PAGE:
The Benefits of Quiet Time for your Child!

In our ever-connected extroverted world, quiet and alone time can be difficult to come by especially for parents. Most parents would love one hour to themselves every once in a while. Children can also benefit from quiet time, or alone time.
Recent studies show our brains solidify information we have learned during the times when we are awake, but resting. Additionally, the lack of a noisy environment from time-to-time, can be very beneficial for your child’s mental health and helps their brains to better understand the world around them. Exposing your children to various versions of silence can make it easier for them to reflect deeply, make sense of their emotions and rewire their stress response.
Here are some ways to implement silent time for your children at home:
  1.  Model Silent Behaviors. It can be challenging to tell your children to engage in quiet time. You can model silence for your child by reading a book. Most likely, she will emulate your behavior and pick up a book herself. You can also take some time to gaze out of the window and reflect. Your child will begin to pick up on these behaviors.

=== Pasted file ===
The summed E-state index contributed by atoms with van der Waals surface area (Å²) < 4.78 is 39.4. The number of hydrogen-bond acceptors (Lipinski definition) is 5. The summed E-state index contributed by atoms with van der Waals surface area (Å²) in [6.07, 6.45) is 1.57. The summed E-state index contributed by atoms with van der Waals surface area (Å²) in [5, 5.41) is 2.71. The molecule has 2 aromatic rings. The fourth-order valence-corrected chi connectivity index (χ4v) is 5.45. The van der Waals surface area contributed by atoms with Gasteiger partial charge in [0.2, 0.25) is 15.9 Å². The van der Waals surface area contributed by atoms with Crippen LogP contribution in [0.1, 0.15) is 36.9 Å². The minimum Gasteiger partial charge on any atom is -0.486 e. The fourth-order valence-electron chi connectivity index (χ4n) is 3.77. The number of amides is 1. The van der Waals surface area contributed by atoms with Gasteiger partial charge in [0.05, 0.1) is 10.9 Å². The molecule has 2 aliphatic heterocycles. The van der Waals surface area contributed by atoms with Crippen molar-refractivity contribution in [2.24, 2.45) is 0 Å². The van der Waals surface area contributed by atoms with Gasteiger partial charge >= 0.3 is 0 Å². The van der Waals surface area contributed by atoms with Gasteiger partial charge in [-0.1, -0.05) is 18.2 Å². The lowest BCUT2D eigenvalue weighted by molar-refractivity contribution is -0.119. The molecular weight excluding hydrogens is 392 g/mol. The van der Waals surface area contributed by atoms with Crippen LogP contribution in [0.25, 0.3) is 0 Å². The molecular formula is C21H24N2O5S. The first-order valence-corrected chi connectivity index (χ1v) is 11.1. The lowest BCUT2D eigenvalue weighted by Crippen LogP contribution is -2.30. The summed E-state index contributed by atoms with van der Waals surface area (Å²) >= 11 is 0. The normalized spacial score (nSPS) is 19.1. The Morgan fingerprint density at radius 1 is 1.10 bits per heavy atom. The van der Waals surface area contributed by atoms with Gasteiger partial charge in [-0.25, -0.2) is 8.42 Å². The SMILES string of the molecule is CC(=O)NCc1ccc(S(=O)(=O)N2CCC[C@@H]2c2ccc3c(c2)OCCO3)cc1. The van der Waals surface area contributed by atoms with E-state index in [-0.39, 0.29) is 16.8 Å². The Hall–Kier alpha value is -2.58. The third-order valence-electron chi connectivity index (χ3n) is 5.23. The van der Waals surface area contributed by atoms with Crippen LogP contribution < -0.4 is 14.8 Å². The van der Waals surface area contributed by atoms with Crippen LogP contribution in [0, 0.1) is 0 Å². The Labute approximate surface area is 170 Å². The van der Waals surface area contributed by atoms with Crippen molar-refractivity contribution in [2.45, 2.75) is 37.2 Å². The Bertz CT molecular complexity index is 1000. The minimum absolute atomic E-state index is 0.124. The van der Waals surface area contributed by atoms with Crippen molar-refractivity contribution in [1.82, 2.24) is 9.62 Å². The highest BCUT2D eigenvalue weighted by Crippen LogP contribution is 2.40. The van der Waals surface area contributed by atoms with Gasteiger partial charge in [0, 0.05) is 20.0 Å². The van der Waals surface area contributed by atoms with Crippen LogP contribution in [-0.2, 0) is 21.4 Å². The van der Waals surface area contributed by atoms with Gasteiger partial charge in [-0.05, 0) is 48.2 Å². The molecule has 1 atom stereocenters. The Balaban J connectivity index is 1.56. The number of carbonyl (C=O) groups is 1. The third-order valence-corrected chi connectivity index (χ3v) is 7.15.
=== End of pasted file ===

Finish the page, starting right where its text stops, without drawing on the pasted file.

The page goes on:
2. Play the Quiet Game. This is a game that most adults and children have played at some point in their life. The goal of the game is for everyone to be silent for a set time. The child who stays quiet the longest wins. This is a fun way to engage in silent time with your children without any negative connotation.
  3.  Spend Some Time in Nature. Spending time in nature is always beneficial for many things, especially when it comes to providing therapy for you and your child’s mental health. For example, taking a walk or a hike, can provide time for your child to reflect on their thoughts and manage their emotions. Visiting the city garden can be a great way to experience silence in nature as well. Your child can also draw maps of their favorite silent spaces.
Silent time is beneficial for children and adults alike. As a parent, you can slowly implement quiet time one, or two days a week even if it is for ten to fifteen minutes at a time. It may be challenging at first, but after a while, you may be surprised by how refreshing and fun quiet time can be.


Age Groups:

Advanced Pre-K

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